Derry Girls

This week I'm going to write about the media we've been watching during lockdown. First off, Derry Girls, whose two series so far are set in the early and mid 1990s, and feature five girls (one of whom is actually a boy) attending a Catholic school run by nuns in Derry, at the tail end of the Troubles. It hit home very hard for me. I went to a Catholic school run by nuns, and I am about ten years older than the Derry Girls, but that moment in the mid 1990s was an important one for me – I moved back to Belfast after five years in Cambridge in 1991, two years later my English girlfriend moved there as well to marry me, and I was on the fringes of the peace process as a minor functionary of a smaller political party until I moved to Bosnia in early 1997.

Derry and Belfast coexist in somewhat dynamic tension – one of my best friends in Belfast married a Derry chap in 1994, and we get a strong sense of the relationship between the two cities every time we see them. (Yes, I know you two are reading this. Your children are reading this too.) So I had a slight prejudice going in of what's-so-special-about-Derry. But of course the best humour is universal, and the charm of the show is combining teenage angst with extraordinary circumstances – a bit like Buffy, but with fewer vampires and more British soldiers. In case you need convincing, here is a highlights reel from Season 2:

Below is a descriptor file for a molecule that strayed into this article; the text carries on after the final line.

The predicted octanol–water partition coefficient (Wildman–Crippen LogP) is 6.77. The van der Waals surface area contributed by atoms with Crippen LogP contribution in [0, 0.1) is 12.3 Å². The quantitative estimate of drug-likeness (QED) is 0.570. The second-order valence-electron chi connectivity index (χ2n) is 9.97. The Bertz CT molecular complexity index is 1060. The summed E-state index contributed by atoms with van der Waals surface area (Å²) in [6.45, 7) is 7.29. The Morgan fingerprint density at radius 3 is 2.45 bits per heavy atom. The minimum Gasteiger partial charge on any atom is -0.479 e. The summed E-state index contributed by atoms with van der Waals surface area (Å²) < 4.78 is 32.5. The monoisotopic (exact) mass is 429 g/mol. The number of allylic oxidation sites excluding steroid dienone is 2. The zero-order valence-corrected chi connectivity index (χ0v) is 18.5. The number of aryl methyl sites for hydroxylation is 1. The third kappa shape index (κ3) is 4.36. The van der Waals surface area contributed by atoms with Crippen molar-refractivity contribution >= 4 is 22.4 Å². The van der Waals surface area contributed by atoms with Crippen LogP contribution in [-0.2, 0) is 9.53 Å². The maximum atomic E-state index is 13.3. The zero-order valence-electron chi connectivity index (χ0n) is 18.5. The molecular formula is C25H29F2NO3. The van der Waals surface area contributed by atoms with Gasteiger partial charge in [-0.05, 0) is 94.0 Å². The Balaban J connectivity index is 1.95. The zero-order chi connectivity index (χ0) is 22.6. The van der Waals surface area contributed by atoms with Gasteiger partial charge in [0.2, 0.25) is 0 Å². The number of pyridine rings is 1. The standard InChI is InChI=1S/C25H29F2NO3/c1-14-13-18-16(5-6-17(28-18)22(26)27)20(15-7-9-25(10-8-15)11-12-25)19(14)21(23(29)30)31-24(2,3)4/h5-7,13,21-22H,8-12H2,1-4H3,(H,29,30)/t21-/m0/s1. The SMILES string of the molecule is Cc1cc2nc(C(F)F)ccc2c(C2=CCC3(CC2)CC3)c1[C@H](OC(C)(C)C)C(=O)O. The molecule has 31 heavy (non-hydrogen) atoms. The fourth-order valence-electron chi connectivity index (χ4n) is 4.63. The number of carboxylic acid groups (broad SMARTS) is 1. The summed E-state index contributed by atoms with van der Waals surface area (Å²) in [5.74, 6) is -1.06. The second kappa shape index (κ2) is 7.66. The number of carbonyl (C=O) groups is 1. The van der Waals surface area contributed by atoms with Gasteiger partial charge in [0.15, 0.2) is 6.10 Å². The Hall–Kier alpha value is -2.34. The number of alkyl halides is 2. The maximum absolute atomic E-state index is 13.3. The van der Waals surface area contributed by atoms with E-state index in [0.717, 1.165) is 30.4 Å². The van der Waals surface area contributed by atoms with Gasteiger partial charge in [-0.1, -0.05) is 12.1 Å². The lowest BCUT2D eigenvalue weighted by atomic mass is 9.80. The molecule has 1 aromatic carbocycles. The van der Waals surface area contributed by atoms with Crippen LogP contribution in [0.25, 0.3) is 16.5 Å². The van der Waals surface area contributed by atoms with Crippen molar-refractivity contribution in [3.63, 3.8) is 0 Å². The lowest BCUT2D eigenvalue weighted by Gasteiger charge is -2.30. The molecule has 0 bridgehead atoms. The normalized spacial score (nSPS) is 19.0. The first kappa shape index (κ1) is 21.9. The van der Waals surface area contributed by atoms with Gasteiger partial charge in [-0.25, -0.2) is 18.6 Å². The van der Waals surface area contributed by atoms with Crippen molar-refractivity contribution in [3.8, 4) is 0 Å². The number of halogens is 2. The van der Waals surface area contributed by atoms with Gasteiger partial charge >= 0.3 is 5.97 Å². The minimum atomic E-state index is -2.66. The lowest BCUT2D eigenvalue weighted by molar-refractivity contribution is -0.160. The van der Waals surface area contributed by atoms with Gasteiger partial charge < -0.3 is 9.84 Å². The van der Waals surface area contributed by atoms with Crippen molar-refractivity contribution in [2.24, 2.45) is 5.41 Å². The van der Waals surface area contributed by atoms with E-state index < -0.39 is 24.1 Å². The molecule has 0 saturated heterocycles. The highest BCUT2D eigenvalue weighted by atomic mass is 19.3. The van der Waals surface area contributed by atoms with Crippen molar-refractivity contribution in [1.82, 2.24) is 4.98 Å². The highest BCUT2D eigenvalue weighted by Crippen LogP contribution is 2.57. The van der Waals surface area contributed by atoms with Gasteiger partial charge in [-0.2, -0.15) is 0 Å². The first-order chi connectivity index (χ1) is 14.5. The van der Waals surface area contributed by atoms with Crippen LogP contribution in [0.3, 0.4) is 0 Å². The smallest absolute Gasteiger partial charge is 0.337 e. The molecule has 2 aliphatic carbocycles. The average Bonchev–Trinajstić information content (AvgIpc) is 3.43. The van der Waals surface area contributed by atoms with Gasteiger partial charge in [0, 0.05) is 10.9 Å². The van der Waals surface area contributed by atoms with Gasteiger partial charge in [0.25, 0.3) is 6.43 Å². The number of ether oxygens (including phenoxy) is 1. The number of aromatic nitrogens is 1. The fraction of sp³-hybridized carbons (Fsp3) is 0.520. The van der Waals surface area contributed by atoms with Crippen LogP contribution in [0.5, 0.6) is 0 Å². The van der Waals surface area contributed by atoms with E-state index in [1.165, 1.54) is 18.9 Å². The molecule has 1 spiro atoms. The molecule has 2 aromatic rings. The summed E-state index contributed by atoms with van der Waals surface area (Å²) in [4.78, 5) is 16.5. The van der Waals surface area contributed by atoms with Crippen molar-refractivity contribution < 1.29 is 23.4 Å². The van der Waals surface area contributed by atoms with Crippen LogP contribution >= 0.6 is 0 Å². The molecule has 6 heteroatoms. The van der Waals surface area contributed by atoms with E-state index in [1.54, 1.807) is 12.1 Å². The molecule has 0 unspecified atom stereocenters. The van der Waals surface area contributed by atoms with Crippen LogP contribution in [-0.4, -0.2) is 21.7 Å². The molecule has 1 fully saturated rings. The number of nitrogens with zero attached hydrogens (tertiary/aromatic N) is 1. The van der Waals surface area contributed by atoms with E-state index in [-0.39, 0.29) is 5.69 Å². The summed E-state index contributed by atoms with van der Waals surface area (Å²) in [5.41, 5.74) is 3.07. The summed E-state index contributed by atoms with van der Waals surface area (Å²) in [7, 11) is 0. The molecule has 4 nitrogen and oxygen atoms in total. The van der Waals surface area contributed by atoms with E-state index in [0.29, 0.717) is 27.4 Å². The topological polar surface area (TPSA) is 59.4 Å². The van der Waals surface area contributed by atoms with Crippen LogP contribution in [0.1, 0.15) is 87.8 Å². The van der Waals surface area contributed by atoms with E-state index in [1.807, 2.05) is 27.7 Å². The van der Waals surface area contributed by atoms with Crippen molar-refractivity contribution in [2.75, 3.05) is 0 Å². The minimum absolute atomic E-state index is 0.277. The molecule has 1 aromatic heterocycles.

And the absolute best character of the series is Sister Michael, the headmistress of the school:

The moment that really ripped my heart out was the very last scene of Series 1, where the girls come out in support of Orla, whose presentation at the talent show is crashing and burning; meanwhile at home, Erin’s parents and Orla’s mother watch horrified as news comes of a major atrocity, and Grandpa Joe, who hates his son-in-law with a deep loathing, actually reaches out to him for mutual comfort as Dolores O’Riordan provides the soundtrack.

Twelve episodes of 45-50 minutes; it’s on Netflix, and I think for free elsewhere as well. Strongly recommended.

…what has already been described as one of the worst atrocities of the Northern Irish conflict. At least twelve people are thought to be dead, and many more wounded. Emergency services are urging anyone with medical training to come to the scene immediately. The device was detonated at 3pm this afternoon. The RUC said no warning was given.
(Images from

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